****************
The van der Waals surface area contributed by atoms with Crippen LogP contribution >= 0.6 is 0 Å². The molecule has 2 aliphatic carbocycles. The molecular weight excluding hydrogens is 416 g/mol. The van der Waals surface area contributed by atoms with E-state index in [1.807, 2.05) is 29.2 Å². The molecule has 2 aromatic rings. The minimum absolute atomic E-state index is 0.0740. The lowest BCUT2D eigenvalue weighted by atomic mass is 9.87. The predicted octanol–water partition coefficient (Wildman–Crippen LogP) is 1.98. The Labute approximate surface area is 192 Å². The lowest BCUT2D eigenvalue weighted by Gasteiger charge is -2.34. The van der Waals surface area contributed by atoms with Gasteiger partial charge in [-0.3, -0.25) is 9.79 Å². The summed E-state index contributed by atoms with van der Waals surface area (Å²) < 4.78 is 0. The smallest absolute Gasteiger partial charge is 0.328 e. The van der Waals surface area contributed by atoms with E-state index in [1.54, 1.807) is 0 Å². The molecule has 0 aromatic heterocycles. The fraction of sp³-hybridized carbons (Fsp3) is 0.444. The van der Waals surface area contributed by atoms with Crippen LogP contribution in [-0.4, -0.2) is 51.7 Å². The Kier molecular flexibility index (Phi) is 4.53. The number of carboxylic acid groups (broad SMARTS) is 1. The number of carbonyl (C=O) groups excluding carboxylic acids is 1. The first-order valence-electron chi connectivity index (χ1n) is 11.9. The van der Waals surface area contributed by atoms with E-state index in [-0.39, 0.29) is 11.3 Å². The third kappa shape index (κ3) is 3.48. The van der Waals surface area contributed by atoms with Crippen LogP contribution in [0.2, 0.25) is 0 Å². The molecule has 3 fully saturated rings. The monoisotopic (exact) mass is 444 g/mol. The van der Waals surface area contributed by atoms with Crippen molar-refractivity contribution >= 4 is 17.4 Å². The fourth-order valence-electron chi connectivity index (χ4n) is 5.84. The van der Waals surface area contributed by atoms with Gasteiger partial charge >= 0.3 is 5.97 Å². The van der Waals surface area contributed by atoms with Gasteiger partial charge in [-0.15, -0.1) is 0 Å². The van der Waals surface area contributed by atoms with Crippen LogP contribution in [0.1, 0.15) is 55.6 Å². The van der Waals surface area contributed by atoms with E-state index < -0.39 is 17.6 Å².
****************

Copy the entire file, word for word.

The van der Waals surface area contributed by atoms with Crippen LogP contribution >= 0.6 is 0 Å². The molecule has 2 aliphatic carbocycles. The molecular weight excluding hydrogens is 416 g/mol. The van der Waals surface area contributed by atoms with E-state index in [1.807, 2.05) is 29.2 Å². The molecule has 2 aromatic rings. The minimum absolute atomic E-state index is 0.0740. The lowest BCUT2D eigenvalue weighted by atomic mass is 9.87. The predicted octanol–water partition coefficient (Wildman–Crippen LogP) is 1.98. The Labute approximate surface area is 192 Å². The lowest BCUT2D eigenvalue weighted by Gasteiger charge is -2.34. The van der Waals surface area contributed by atoms with Gasteiger partial charge in [-0.3, -0.25) is 9.79 Å². The summed E-state index contributed by atoms with van der Waals surface area (Å²) < 4.78 is 0. The smallest absolute Gasteiger partial charge is 0.328 e. The van der Waals surface area contributed by atoms with E-state index in [1.54, 1.807) is 0 Å². The molecule has 0 aromatic heterocycles. The fraction of sp³-hybridized carbons (Fsp3) is 0.444. The van der Waals surface area contributed by atoms with Crippen LogP contribution in [-0.4, -0.2) is 51.7 Å². The Kier molecular flexibility index (Phi) is 4.53. The number of carboxylic acid groups (broad SMARTS) is 1. The number of carbonyl (C=O) groups excluding carboxylic acids is 1. The first-order valence-electron chi connectivity index (χ1n) is 11.9. The van der Waals surface area contributed by atoms with E-state index in [-0.39, 0.29) is 11.3 Å². The third kappa shape index (κ3) is 3.48. The van der Waals surface area contributed by atoms with Crippen LogP contribution in [0.2, 0.25) is 0 Å². The molecule has 3 fully saturated rings. The monoisotopic (exact) mass is 444 g/mol. The van der Waals surface area contributed by atoms with Crippen molar-refractivity contribution >= 4 is 17.4 Å². The fourth-order valence-electron chi connectivity index (χ4n) is 5.84. The van der Waals surface area contributed by atoms with Gasteiger partial charge >= 0.3 is 5.97 Å². The van der Waals surface area contributed by atoms with Gasteiger partial charge in [-0.15, -0.1) is 0 Å². The van der Waals surface area contributed by atoms with Crippen LogP contribution in [0.1, 0.15) is 55.6 Å². The van der Waals surface area contributed by atoms with E-state index < -0.39 is 17.6 Å².